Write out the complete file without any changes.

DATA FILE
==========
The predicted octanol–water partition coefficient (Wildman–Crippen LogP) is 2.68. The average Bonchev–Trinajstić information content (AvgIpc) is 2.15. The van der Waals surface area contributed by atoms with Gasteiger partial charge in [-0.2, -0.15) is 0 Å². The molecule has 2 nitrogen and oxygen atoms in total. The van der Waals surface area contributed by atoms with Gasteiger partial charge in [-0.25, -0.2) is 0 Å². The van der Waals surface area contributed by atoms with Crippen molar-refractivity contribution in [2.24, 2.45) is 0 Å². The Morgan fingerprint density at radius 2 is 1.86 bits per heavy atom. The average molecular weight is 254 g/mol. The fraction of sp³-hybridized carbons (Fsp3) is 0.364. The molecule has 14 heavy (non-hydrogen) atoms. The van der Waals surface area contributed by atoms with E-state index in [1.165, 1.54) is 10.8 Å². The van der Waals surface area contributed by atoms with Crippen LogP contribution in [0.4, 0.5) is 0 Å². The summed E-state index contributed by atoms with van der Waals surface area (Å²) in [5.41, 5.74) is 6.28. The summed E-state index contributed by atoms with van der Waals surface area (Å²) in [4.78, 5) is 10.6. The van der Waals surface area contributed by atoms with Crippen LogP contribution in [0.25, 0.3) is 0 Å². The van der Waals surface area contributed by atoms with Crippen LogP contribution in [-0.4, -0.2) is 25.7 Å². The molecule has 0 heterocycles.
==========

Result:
The predicted octanol–water partition coefficient (Wildman–Crippen LogP) is 2.68. The average Bonchev–Trinajstić information content (AvgIpc) is 2.15. The van der Waals surface area contributed by atoms with Gasteiger partial charge in [-0.2, -0.15) is 0 Å². The molecule has 2 nitrogen and oxygen atoms in total. The van der Waals surface area contributed by atoms with Gasteiger partial charge in [-0.25, -0.2) is 0 Å². The van der Waals surface area contributed by atoms with Crippen molar-refractivity contribution in [2.24, 2.45) is 0 Å². The Morgan fingerprint density at radius 2 is 1.86 bits per heavy atom. The average molecular weight is 254 g/mol. The fraction of sp³-hybridized carbons (Fsp3) is 0.364. The molecule has 14 heavy (non-hydrogen) atoms. The van der Waals surface area contributed by atoms with E-state index in [1.165, 1.54) is 10.8 Å². The van der Waals surface area contributed by atoms with Crippen LogP contribution in [0.4, 0.5) is 0 Å². The summed E-state index contributed by atoms with van der Waals surface area (Å²) in [5.41, 5.74) is 6.28. The summed E-state index contributed by atoms with van der Waals surface area (Å²) in [4.78, 5) is 10.6. The van der Waals surface area contributed by atoms with Crippen LogP contribution in [0.25, 0.3) is 0 Å². The van der Waals surface area contributed by atoms with Crippen LogP contribution in [-0.4, -0.2) is 25.7 Å². The molecule has 0 heterocycles.